GP: Elon Musk, CEO of Tesla Inc., speaks at an on-site event for the company's manufacturing facility in Shanghai, China, Monday, January 7, 2019.
Qilai Shen | Bloomberg | Getty Images
Tesla said in a filing on Thursday that it would increase up to $ 2 billion, with $ 650 million coming in the form of new equity and $ 1.35 billion in convertible notes.
CEO Elon Musk signaled the intention to buy about $ 10 million of the company's share in the new offer. Total share dividend is for 2.7 million shares in Tesla. Muska's purchase will be 41[ads1].896 shares.
The move comes just a week after Musk questioned the company's capital increase any time soon.
"I don't think raising capital should be a substitute for making business more efficient," Musk told the shareholders on the company's quarterly conference call. "I think there are some benefits to raising capital but are probably at the wrong time."
Tesla shares fell earlier in the premark trade when the company issued a first filing indicating that it would be offering a mix of debt and shares. The stock then reversed the course and was last trading 5.7% higher when a new filing revealed details of the offer, including Musk's interest in buying a block of the new shares.
Musk's purchases have been reliably short-term short-term buying signals for the shares of the past, according to InsiderScore.com. After the last 5 purchases from Musk, the shares were on average higher by 41% over the next three months, according to InsiderScore.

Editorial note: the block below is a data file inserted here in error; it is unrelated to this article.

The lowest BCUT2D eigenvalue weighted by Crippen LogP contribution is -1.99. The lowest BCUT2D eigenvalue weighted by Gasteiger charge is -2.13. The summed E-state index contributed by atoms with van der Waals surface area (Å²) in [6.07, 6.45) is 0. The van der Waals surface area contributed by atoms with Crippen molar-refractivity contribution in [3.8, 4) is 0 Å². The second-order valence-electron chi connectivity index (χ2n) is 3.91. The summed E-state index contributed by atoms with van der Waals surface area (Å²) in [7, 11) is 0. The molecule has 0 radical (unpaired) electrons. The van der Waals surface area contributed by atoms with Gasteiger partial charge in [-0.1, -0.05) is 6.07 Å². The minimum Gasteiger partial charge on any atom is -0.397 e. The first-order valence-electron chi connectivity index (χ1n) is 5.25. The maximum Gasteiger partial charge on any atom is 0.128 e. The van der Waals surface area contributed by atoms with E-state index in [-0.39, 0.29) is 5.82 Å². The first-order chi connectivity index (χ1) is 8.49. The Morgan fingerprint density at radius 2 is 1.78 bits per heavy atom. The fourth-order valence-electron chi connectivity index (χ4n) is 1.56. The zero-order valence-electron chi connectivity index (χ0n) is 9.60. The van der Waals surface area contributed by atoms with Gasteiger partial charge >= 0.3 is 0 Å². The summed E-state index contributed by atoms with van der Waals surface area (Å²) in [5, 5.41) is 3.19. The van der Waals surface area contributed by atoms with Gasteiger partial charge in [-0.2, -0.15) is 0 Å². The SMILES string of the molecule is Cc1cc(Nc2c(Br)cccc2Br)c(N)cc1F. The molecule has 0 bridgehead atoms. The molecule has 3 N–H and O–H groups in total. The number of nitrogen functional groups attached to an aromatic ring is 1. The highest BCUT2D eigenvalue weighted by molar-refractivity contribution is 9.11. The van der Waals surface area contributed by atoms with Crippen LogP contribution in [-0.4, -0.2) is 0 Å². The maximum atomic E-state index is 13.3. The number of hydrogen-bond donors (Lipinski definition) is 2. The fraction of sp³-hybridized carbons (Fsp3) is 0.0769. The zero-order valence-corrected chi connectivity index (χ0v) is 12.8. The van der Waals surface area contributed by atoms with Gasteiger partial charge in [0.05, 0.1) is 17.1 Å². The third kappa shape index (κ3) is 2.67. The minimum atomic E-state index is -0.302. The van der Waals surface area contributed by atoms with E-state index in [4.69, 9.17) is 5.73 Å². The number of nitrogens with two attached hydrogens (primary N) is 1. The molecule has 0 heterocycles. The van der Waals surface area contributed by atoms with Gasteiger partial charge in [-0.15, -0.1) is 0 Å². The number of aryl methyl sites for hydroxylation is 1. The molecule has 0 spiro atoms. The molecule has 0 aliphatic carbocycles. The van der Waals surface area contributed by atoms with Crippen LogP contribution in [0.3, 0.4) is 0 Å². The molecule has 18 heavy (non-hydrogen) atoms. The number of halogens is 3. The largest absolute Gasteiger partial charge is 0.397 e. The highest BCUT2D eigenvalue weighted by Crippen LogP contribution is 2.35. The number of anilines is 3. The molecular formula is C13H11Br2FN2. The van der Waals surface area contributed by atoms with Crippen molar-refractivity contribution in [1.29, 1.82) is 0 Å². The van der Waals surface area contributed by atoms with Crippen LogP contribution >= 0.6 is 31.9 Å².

Shares in the controversial electric automaker have been squeezed in the past, almost 30% from the beginning of the year. The share's increase after the filing came from "the fact that they pulled off the tire assistance and decided to raise capital," said Dan Ives, managing director of equity research at Wedbush Securities, CNBC.
"There was growing fear that this company would need incremental money for the second half of the year. For the first time, they listened to investors and the math didn't lie to what they needed to do," Ives said. "Now it's a relief because the liquidity problem and the funding problem can be put on hold in the short term."
The offer is subject to Goldman Sachs, Citigroup, Bank of America, Deutsche Bank, Morgan Stanley, Credit Suisse, Societe Generale and Wells Fargo.
– CNBCs Yun Li contributed to this report.